Played by Nicole Beharie, Sleepy Hollow’s Abbie Mills is a magnet for supernatural trouble. As children, she and her sister Jenny (Lyndie Greenwood) stumbled across the demon Moloch in the forest. Abbie lied about the incident, while a truthful Jenny was deemed crazy and shipped off to a mental institute.
Flash forward 13 years: As a police lieutenant, Abbie serves the small town of Sleepy Hollow. When Ichabod Crane (Tom Mison) and his arch-nemesis the Headless Horseman are resurrected in the present, Abbie once again gets sucked into otherworldly mayhem. Apparently, the Book of Revelation foretold that two Witnesses would stand against the forces of evil and prevent the Apocalypse from destroying the Earth. Abbie and Ichabod are those chosen ones. Now, on a regular basis, the pair contends with Moloch’s minions, the Headless Horseman and Ichabod’s vengeful son Henry (John Noble), who also happens to be one of the Four Horseman of the Apocalypse.
Beharie recently spoke with journalists about preparing for Sleepy Hollow‘s supernatural war, The Mills family legacy, recruiting bad boy Nick Hawley (Matt Barr) to the cause, and Abbie versus Katrina (Katia Winter).
Can you talk about Nick Hawley? After what happened with the succubus, do you think he will be a little more receptive to helping Abbie without expecting payment?
Nicole Beharie: The nature of Hawley’s character is he’s an arms dealer. He’s like a black-market dealer. He should expect to be paid for his time. I think that slowly, the Witness pair – Crane and Abbie – are both working on pulling his heartstrings. He’s warmed up to Crane. I think you saw him in Club Twerk. When the succubus took Hawley over and took him back to the docks, he realized there are much bigger things at stake and that the money isn’t going to save him.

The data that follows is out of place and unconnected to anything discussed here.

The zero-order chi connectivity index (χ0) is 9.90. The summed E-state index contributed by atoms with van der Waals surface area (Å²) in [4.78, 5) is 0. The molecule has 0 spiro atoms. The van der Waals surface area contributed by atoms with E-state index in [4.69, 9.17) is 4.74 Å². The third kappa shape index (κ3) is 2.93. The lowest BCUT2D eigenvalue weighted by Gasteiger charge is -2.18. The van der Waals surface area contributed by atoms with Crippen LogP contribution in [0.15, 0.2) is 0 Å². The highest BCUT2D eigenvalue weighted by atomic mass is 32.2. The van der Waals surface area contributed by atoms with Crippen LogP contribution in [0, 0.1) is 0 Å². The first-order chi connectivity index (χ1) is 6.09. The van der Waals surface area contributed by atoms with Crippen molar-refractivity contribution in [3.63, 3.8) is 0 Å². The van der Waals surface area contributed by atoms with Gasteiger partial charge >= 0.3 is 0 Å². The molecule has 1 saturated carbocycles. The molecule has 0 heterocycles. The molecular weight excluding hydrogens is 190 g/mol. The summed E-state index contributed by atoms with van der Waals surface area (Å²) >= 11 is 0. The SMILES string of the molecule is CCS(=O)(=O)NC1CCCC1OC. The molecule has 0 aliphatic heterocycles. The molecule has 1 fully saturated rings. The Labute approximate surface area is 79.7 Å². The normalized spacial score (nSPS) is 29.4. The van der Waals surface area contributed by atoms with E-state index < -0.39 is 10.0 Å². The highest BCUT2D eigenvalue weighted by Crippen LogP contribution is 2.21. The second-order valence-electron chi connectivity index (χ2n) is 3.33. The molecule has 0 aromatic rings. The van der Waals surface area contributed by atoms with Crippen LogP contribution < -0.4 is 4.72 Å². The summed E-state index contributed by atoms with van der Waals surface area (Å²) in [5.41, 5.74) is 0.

When it comes to Abbie, I think they have a really strange relationship, where she hears what he wants and he knows what she wants. They just barter and bargain.
This season has mostly featured folklore creatures. Will the series be going back more into demons from the Bible?
There is a bit of that coming up in the [mid-season] finale. We definitely go back to the biblical storytelling, especially when it comes back to the Headless Horseman and the Apocalypse. But I’m personally really loving all the different folklore. The episode that we’re shooting right now is based on Voodooism, so we’re taking it international in a way. We’re just exploring all the different dark entities. I personally think it’s fascinating.
What can you tease about Abbie and Ichabod’s investigation at Tarrytown in tonight’s episode, “Mama”? It looks to be quite personal.
Monday night’s episode is a big episode for the Mills sisters, and for Abbie as a Witness. They basically have to go back into their past, and the place they don’t necessarily want to revisit, and discover and rehash and talk to Crane. Especially with Abbie, she doesn’t necessarily want to talk a great deal about her past and the fact that her mother was in a psych ward and she was in a foster home. Even though it’s difficult being a Witness, and to having a purpose, the power of being a Witness is very liberating for Abbie. Having to go back to the childhood that was really troubling and exploring that, was for me, a really difficult journey. And I’m sure for the character.
But, they end up finding out there was a reason they were basically dragged through the mud as children to get them to this point where Abbie is a Witness and Jenny is this amazing kick-ass, know-it-all on all things occult. You see that. The revelation that their mother was more than just a psychiatric patient is one of the big payoffs in the story. There is a lot of darkness in the family history. It’s a little bit of a ride and kind of a tough one to watch.
Does the investigation bring Captain Frank Irving (Orlando Jones) back into the fold?